Chocolate is derived from the cacao tree, and is generally made into sweets in the Western world, although it may also be drunk or eaten in its bitter form or with spice added. It is one of the most popular flavors on earth for sweets, and ranges widely in both style and cost. High-end chocolates have seen an upswing in recent years, but traditional standbys still make up a large portion of candy sales throughout the United States and Europe. In addition to often having sugar added, however, many people have heard that there is caffeine present in chocolate, leading to concerns that it can keep people awake or make them agitated.
Although there are a number of stimulants in chocolate, the caffeine present is negligible, and so does not have much of an effect on energy or mood. The sugar present in chocolate is much more likely to create a surge in energy or to make people feel agitated, especially in sweeter chocolates. Sweet chocolates actually have lower cacao contents, and therefore have even less of the already small amount of caffeine found in the cacao bean. There are three other main compounds found in chocolate that can affect mood and energy: theobromine, tryptophan, and phenethylamine.
Although phenethylamine does have a psychoactive effect, significant amounts don’t tend to reach the brain after ingesting chocolate. In spite of this, a widespread theory connecting chocolate to love was pushed in the 1980s, and persists to some extent. In truth, however, the phenethylamine is metabolized by an enzyme in the human body, MAO-B, so it ultimately has very little effect. Tryptophan, best known for its presence in turkey, is also present in moderate amounts in chocolate, but it has a calming effect, rather than an energizing effect.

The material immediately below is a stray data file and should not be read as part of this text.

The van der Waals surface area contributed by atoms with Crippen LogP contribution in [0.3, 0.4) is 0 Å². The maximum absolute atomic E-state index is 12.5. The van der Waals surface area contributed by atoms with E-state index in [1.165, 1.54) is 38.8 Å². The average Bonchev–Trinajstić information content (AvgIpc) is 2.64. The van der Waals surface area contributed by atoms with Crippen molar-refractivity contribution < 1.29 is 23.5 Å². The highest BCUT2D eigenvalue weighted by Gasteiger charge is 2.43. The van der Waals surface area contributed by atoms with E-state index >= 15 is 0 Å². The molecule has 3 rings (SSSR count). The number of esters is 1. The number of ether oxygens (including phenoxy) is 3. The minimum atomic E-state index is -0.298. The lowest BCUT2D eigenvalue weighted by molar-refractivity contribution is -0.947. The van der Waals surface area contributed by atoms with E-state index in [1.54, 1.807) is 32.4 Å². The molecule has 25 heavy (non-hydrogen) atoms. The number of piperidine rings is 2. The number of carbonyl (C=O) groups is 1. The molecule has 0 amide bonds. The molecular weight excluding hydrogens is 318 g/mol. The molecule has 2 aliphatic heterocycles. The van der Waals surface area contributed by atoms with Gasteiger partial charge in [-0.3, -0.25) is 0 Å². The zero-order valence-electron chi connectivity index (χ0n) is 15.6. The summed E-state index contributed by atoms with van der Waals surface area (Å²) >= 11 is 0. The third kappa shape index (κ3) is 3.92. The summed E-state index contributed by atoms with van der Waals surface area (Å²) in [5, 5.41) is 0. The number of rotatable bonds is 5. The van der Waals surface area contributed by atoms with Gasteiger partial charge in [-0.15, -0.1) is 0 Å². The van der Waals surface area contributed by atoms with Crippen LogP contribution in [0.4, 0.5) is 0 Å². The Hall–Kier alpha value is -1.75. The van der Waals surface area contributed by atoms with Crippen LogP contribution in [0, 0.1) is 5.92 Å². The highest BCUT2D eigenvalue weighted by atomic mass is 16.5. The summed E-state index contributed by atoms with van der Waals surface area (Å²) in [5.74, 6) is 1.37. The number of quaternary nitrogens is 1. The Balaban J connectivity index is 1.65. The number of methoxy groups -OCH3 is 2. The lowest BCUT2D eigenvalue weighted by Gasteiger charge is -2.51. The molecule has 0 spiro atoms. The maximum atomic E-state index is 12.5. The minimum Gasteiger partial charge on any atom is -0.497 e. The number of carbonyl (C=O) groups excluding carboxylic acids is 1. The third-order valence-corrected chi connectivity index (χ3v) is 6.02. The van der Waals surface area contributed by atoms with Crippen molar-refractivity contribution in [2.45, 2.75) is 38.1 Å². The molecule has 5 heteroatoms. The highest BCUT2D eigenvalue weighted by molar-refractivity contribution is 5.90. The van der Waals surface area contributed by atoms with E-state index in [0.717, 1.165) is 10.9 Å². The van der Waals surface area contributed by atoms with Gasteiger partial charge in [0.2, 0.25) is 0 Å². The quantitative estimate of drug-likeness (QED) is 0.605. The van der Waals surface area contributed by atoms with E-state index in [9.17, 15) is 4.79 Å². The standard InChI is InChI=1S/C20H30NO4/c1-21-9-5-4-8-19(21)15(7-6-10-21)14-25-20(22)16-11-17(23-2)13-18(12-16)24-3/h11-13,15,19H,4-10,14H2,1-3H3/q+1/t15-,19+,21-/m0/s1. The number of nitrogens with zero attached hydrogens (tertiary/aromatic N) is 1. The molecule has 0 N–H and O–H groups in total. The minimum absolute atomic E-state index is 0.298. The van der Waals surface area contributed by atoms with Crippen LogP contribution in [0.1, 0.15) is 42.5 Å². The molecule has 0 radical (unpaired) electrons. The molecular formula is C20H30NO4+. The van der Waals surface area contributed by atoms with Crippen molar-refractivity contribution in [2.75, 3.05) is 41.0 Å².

Theobromine, one of the distinguishing alkaloids in chocolate, and the one which gives it its characteristic bitter taste, is in the methylxanthine class of chemicals. This is the same class that caffeine belongs to, and theobromine has some similar properties. There is roughly 20mg of theobromine in a gram of cocoa, which is not a negligible amount. Theobromine, like caffeine, acts as a diuretic, a vasodilater, and a heart stimulant. It is in fact responsible for many of the effects that people associate with caffeine in chocolate, and is responsible for poisoning in dogs and cats, which is why it is suggested that the animals not ingest chocolate.
As for caffeine itself, there is very little actually found in chocolate. When compared to common vessels of caffeine, it becomes apparent that the quantity of caffeine found in chocolate likely has no major effect on most people. One ounce (30g) of milk chocolate, for example, contains 6mg of caffeine, as compared to 19mg of caffeine in one ounce (30g) of coffee. The amount of theobromine in a similar quantity of chocolate, on the other hand, is much, much higher. As theobromine has similar effects to caffeine, although not as intense, it is likely that most people who see a response to chocolate are reacting to the theobromine.